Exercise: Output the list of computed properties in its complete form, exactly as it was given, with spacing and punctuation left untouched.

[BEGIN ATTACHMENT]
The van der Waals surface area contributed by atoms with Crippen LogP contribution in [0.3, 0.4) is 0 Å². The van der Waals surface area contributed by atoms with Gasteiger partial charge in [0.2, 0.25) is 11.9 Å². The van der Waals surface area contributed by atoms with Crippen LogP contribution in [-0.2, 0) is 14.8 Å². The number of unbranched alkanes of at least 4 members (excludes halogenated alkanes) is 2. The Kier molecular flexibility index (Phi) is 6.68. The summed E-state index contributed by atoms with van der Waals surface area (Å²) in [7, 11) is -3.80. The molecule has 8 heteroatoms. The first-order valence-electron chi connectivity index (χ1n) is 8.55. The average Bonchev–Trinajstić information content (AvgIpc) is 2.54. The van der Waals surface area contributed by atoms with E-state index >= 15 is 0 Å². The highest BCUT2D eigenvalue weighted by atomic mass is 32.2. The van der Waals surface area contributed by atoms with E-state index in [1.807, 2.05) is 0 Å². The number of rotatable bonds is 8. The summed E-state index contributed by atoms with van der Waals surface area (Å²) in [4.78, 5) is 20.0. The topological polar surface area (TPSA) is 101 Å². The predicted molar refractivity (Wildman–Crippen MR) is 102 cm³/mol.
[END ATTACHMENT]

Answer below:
The van der Waals surface area contributed by atoms with Crippen LogP contribution in [0.3, 0.4) is 0 Å². The van der Waals surface area contributed by atoms with Gasteiger partial charge in [0.2, 0.25) is 11.9 Å². The van der Waals surface area contributed by atoms with Crippen LogP contribution in [-0.2, 0) is 14.8 Å². The number of unbranched alkanes of at least 4 members (excludes halogenated alkanes) is 2. The Kier molecular flexibility index (Phi) is 6.68. The summed E-state index contributed by atoms with van der Waals surface area (Å²) in [7, 11) is -3.80. The molecule has 8 heteroatoms. The first-order valence-electron chi connectivity index (χ1n) is 8.55. The average Bonchev–Trinajstić information content (AvgIpc) is 2.54. The van der Waals surface area contributed by atoms with E-state index >= 15 is 0 Å². The highest BCUT2D eigenvalue weighted by atomic mass is 32.2. The van der Waals surface area contributed by atoms with E-state index in [1.807, 2.05) is 0 Å². The number of rotatable bonds is 8. The summed E-state index contributed by atoms with van der Waals surface area (Å²) in [4.78, 5) is 20.0. The topological polar surface area (TPSA) is 101 Å². The predicted molar refractivity (Wildman–Crippen MR) is 102 cm³/mol.